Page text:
Mastodon claims that crypto and NFT adoption will never take place on the platform.

Mastodon, a federated social networking platform that lets users construct their own private networks, has said that it would not support non-fungible tokens or NFTs on its platform. The platform has been outspoken in its opposition to NFT-enabled microtransactions, stating in a response to a Twitter user that “Mastodon would never support and/or produce NFTs.” The move comes only days after Discord CEO Jason Citron was chastised by the community for implying that Ethereum-based wallets may be integrated.

Despite being viewed as a viable alternative to most of the more prominent social media sites, Mastodon is adamant about its anti-NFT position, in contrast to Twitter and Facebook, which have employed entire teams to investigate crypto-tech breakthroughs.

Mastodon previously clarified that the phrase “decentralisation” does not necessarily imply “blockchain, cryptocurrency, or non-fungible tokens.” As a result, users of the platform were overjoyed to find that the platform has no plans to include any type of micro-transactions.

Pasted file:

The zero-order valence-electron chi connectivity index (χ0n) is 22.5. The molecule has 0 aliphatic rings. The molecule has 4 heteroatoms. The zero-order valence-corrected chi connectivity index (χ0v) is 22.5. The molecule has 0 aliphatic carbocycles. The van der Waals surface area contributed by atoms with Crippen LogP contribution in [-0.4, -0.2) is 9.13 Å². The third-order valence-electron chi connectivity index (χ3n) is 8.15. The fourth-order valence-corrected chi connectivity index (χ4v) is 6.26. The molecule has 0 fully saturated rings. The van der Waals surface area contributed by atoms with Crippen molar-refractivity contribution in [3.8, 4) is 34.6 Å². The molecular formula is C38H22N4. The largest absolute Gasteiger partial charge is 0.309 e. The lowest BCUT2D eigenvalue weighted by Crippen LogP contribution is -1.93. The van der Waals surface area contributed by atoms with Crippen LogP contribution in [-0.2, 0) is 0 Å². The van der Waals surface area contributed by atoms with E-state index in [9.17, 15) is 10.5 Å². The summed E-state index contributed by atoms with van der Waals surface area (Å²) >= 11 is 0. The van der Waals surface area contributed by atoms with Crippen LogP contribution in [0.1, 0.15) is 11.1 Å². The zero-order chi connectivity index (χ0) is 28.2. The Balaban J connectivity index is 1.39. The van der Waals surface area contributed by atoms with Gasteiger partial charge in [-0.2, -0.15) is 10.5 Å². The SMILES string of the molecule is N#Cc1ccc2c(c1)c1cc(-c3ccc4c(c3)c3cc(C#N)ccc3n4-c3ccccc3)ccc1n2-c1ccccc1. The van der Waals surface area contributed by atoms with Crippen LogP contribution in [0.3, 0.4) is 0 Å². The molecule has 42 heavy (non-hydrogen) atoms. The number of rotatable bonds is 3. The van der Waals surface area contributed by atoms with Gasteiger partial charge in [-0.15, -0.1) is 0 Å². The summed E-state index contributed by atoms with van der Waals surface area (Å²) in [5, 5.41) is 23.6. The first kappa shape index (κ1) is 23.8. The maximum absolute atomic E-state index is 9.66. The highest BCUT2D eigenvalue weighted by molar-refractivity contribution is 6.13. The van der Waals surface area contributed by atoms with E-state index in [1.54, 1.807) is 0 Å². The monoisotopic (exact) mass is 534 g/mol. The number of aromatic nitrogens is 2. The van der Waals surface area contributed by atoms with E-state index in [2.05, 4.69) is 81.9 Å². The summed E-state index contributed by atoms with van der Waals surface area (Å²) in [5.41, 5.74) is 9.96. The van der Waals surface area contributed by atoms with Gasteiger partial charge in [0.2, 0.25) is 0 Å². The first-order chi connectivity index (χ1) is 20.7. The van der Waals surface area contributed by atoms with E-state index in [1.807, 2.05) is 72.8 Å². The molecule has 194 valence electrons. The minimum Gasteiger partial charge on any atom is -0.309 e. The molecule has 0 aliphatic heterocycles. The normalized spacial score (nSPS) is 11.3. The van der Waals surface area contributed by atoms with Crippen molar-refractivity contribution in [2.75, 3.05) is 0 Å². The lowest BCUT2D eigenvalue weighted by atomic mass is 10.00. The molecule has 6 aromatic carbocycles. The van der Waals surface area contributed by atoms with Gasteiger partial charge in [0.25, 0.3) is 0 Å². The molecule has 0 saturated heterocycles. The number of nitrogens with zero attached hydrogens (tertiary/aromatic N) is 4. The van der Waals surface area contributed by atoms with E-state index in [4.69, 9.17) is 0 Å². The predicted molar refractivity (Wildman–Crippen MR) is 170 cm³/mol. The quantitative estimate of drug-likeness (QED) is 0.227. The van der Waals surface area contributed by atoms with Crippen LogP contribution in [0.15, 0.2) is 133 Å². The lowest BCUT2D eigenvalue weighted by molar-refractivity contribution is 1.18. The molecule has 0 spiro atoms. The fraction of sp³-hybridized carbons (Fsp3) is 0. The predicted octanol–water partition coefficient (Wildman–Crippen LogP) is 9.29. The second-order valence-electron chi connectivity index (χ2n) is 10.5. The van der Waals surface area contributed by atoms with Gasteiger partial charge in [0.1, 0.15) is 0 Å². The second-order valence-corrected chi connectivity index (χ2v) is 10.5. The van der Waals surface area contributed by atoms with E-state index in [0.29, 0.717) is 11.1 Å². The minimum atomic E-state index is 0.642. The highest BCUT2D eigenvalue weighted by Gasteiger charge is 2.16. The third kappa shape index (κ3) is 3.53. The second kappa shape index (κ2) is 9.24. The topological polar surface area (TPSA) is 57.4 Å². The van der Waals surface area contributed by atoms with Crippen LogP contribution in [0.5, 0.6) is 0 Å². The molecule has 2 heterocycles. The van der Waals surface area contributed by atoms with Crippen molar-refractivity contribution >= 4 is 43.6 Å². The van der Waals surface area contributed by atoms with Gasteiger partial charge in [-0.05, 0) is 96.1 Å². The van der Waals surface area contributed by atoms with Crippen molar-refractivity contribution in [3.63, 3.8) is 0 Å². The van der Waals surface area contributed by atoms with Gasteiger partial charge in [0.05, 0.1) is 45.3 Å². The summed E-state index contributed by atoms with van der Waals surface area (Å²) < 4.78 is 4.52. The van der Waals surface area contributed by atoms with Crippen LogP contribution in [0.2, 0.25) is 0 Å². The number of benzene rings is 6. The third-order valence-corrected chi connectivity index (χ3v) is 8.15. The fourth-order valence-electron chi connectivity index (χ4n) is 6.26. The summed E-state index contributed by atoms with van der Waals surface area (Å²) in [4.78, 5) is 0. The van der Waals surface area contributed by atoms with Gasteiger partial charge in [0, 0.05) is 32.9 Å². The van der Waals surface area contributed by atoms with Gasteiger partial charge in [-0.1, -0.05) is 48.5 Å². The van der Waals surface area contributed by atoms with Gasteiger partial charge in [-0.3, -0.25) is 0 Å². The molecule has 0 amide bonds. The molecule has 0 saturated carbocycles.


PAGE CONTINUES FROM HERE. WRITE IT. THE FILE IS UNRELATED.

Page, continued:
The news comes just days after Discord co-founder Jason Citron received a barrage of criticism from crypto-skeptics after he released a screenshot from an internal test version of the Discord app, implying that Ethereum-based wallets may be included. As a consequence of the outcry, the creators of the famous chat/community software Discord have had to put their crypto integration plans on hold, with some users threatening to cancel their Discord Nitro memberships.

Mastodon was established in 2016 by Eugen Rochko, a German programmer. It’s one of a slew of new social media platforms that have emerged in recent years as alternatives to Twitter and Facebook, which have long been criticized for polarised speech, abuse, uneven moderating, and a business strategy that involves selling user data to advertisers.

Mastodon is unique in that it acts as a codebase for anybody to build their own social media network. As a result, Mastodon has hundreds of “instances,” or autonomous internet domains and servers. Everyone signs into the exact instant they’re a part of using one of a variety of third-party apps that are compatible.

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